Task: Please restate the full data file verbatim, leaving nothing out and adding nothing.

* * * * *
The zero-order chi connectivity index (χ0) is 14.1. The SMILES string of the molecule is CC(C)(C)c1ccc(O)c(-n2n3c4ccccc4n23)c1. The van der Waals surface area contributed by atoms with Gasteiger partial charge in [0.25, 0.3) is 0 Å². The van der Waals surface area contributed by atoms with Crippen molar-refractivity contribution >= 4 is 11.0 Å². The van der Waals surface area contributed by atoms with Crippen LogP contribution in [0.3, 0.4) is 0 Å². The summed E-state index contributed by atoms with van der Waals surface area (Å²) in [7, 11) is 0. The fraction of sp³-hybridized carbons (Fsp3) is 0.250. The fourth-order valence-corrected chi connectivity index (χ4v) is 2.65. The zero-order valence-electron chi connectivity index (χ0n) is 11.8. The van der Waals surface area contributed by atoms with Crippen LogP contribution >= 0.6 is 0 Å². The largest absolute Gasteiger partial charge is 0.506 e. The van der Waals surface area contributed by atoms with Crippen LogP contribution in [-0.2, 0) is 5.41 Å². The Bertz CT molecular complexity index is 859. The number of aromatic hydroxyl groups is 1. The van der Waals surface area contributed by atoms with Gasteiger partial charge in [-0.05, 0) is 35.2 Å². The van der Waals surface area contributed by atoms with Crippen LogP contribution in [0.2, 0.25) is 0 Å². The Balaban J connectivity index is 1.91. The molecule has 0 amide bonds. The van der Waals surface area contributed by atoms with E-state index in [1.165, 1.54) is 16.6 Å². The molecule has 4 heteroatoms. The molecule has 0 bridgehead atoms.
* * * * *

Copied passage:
The zero-order chi connectivity index (χ0) is 14.1. The SMILES string of the molecule is CC(C)(C)c1ccc(O)c(-n2n3c4ccccc4n23)c1. The van der Waals surface area contributed by atoms with Gasteiger partial charge in [0.25, 0.3) is 0 Å². The van der Waals surface area contributed by atoms with Crippen molar-refractivity contribution >= 4 is 11.0 Å². The van der Waals surface area contributed by atoms with Crippen LogP contribution in [0.3, 0.4) is 0 Å². The summed E-state index contributed by atoms with van der Waals surface area (Å²) in [7, 11) is 0. The fraction of sp³-hybridized carbons (Fsp3) is 0.250. The fourth-order valence-corrected chi connectivity index (χ4v) is 2.65. The zero-order valence-electron chi connectivity index (χ0n) is 11.8. The van der Waals surface area contributed by atoms with Crippen LogP contribution >= 0.6 is 0 Å². The largest absolute Gasteiger partial charge is 0.506 e. The van der Waals surface area contributed by atoms with Crippen LogP contribution in [-0.2, 0) is 5.41 Å². The Bertz CT molecular complexity index is 859. The number of aromatic hydroxyl groups is 1. The van der Waals surface area contributed by atoms with Gasteiger partial charge in [-0.05, 0) is 35.2 Å². The van der Waals surface area contributed by atoms with Crippen LogP contribution in [0.2, 0.25) is 0 Å². The Balaban J connectivity index is 1.91. The molecule has 0 amide bonds. The van der Waals surface area contributed by atoms with E-state index in [1.165, 1.54) is 16.6 Å². The molecule has 4 heteroatoms. The molecule has 0 bridgehead atoms.